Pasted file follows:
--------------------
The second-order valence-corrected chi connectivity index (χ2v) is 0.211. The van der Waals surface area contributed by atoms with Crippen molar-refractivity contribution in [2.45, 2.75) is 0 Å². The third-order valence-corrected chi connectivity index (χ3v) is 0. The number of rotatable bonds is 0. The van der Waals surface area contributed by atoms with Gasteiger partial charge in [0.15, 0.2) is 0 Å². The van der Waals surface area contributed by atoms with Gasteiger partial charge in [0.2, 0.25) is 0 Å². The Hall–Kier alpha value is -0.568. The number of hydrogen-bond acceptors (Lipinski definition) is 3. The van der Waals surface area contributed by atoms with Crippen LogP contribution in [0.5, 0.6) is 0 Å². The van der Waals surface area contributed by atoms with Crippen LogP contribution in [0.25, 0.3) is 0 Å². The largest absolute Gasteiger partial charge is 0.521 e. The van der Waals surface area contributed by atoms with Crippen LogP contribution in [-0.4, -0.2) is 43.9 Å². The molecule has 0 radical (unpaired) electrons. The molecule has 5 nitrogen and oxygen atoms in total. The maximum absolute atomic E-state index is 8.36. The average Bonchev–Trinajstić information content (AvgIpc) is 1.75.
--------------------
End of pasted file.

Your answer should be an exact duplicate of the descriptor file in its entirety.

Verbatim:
The second-order valence-corrected chi connectivity index (χ2v) is 0.211. The van der Waals surface area contributed by atoms with Crippen molar-refractivity contribution in [2.45, 2.75) is 0 Å². The third-order valence-corrected chi connectivity index (χ3v) is 0. The number of rotatable bonds is 0. The van der Waals surface area contributed by atoms with Gasteiger partial charge in [0.15, 0.2) is 0 Å². The van der Waals surface area contributed by atoms with Gasteiger partial charge in [0.2, 0.25) is 0 Å². The Hall–Kier alpha value is -0.568. The number of hydrogen-bond acceptors (Lipinski definition) is 3. The van der Waals surface area contributed by atoms with Crippen LogP contribution in [0.5, 0.6) is 0 Å². The van der Waals surface area contributed by atoms with Crippen LogP contribution in [0.25, 0.3) is 0 Å². The largest absolute Gasteiger partial charge is 0.521 e. The van der Waals surface area contributed by atoms with Crippen LogP contribution in [-0.4, -0.2) is 43.9 Å². The molecule has 0 radical (unpaired) electrons. The molecule has 5 nitrogen and oxygen atoms in total. The maximum absolute atomic E-state index is 8.36. The average Bonchev–Trinajstić information content (AvgIpc) is 1.75.